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I hear a lot about AEAD encryption (GCM, EAX, ...). Why is it unsecure (it seems to be as AEAD exists) to do do that: Imagine a block of data, hash it, append the hash to the data, then encrypt the result (data + hash) ? I would intuitively think that it is not possible to currupt the data then corrupt the hash to hide the changes as both are encrypted.

EDIT: I found something that that made me realise the utility of the header in AEAD, it stores informations like the algorithm used, however I don't need a header in my case, so is it ok to encrypt(data + hash(data))?

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  • $\begingroup$ "the header in AEAD"; the concept of an AEAD doesn't imply a 'header'. Are you talking about the AAD information. That's not (necessarily) a header; instead, it is actually 'encryption context', there so that an attacker cannot present one valid ciphertext he found into a different context. This context information can be included with the ciphertext (and checked by the receiver), however it can also be included implicitly (e.g. this is the seventh encrypted TLS record received on this connection). $\endgroup$ – poncho Jun 21 at 12:15
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So suppose we define our encryption scheme as follows:

$E(K, M) = \operatorname{CTR}(K, M || H(M))$,

where $H$ is a hash function (e.g., SHA2-256), and $\text{CTR}$ is the counter mode-of-operation of some underlying blockcipher (e.g., AES-128). Now suppose we observe the ciphertext $C = C_M || C_T $ of a known message $M$ and want to modify some bits in $C$ so that it decrypts to some other message $M'$. Here $C_M$ denotes the part of the ciphertext which contains the encrypted part of the message itself, while $C_T$ contains the encrypted part of the hash of the message. In more detail:

$C = \overbrace{10000110100011}^{C_M} || \overbrace{1100010}^{C_T}\\ \phantom{C} = \overbrace{00100011110010}^{M} || \overbrace{0010100}^{T = H(M)} \\ \hspace{3.5cm} \oplus \\ \phantom{C =}\ \underbrace{10100101010001 || 1110110}_{\text{CTR keystream}}$

For simplicity, suppose we want to create $M'$ by flipping bits 1, 3, and 13 in the original message $M$. First we start by simply flipping bits 1, 3, and 13 in $C_M$. This gives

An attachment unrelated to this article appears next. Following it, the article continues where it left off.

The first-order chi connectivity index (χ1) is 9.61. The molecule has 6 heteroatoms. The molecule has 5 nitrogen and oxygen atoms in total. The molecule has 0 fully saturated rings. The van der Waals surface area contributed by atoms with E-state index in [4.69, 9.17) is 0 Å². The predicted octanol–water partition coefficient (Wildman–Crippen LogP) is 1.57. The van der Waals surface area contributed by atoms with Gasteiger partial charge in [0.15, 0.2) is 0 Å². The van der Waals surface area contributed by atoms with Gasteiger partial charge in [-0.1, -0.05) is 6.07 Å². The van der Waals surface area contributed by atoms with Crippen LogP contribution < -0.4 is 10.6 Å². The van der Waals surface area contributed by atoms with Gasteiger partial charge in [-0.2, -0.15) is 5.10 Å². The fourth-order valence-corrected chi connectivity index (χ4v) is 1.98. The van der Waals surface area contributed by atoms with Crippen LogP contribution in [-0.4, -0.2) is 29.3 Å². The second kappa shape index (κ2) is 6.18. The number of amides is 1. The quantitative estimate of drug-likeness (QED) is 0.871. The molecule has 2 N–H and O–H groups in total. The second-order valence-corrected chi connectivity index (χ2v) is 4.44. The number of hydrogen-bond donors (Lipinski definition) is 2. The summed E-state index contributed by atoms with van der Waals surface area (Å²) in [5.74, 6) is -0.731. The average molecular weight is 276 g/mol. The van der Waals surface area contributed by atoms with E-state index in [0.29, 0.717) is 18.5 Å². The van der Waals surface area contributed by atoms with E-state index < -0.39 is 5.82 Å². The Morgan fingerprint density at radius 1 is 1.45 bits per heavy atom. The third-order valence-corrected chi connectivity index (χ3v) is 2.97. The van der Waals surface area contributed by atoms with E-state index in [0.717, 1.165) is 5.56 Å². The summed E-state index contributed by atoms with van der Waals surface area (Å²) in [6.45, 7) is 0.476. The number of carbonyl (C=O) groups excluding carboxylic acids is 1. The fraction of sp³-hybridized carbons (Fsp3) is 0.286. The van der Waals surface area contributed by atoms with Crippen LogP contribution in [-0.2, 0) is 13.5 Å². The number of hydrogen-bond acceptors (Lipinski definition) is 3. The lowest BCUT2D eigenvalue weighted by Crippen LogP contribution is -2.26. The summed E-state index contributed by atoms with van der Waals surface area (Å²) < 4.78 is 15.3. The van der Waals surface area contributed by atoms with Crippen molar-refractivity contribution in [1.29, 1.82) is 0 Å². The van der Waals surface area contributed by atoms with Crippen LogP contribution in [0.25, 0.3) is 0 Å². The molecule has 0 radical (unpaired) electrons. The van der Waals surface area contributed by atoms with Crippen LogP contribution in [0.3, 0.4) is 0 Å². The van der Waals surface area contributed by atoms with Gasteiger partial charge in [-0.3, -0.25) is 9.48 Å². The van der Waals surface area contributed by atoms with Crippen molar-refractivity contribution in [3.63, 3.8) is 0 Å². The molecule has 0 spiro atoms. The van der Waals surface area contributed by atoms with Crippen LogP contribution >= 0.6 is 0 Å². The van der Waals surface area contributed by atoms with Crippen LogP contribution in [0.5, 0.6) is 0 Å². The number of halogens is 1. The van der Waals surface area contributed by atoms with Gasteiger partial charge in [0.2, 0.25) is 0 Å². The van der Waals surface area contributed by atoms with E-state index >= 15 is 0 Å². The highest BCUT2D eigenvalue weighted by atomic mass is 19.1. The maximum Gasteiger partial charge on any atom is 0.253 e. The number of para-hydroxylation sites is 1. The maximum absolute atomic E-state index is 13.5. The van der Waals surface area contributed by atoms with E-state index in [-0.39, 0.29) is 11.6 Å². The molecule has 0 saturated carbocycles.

$C' = \overbrace{\color{red}{0}0\color{red}{1}001101000\color{red}{0}1}^{C_{M'}} || \overbrace{1100010}^{C_T}$

When the $C_M'$-part is decrypted, this will yield $M'$ due the properties of the CTR mode-of-operation:

$\overbrace{\color{red}{0}0\color{red}{1}001101000\color{red}{0}1}^{C_{M'}}\\ \hspace{1.5cm} \oplus \\ 10100101010001 \dots \quad (\text{CTR keystream})\\ \color{red}{1}0\color{red}{0}000111100\color{red}{0}0 \quad = M'$

However, now the hash won't match anymore. So we also need to modify $C_T$ into $C_{T'}$ such that when $C_{T'}$ is decrypted it yields $T' = H(M')$, i.e., the correct hash of our modified message $M'$. But this is easy since we know $M$ and $C_T$: first compute $T' = H(M')$ and suppose $T$ and $T'$ differs in bits, say, 2, 3, and 7, i.e. $T' = H(M') = 0\color{red}{10}010\color{red}{1}$. Now we simply flip bits 2,3, and 7 in $C_T$ to get $C_{T'}$, and this will decrypt to $T'$. Thus our full ciphertext is:

$C' = C_{M'} || C_{T'}$,

which when decrypted yields:

$C' \oplus \text{CTR keystream} = M' || T' = M' || H(M')$.

Note that this attack won't work as-is on another mode-of-operation which doesn't provide integrity. However, analogous attacks are usually easy to come up with. For example, see here for the analogous attack on CBC-mode.

In conclusion: your suggested scheme, albeit natural, fails to provide integrity. That is why modes like GCM, CCM, and EAX exist.

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  • $\begingroup$ Sorry, I am new to cryptography, could you explain the meaning of the letters you used (T, T', Cm, Ct, ...). $\endgroup$ – moutonlapin28 Jun 21 at 11:13
  • $\begingroup$ You probably meant "T and T' " in your last paragraph. $\endgroup$ – moutonlapin28 Jun 21 at 11:23
  • $\begingroup$ @moutonlapin28 I've edited the answer. Does that help? $\endgroup$ – hakoja Jun 21 at 12:11
  • $\begingroup$ This is perfrect now $\endgroup$ – moutonlapin28 Jun 21 at 12:24

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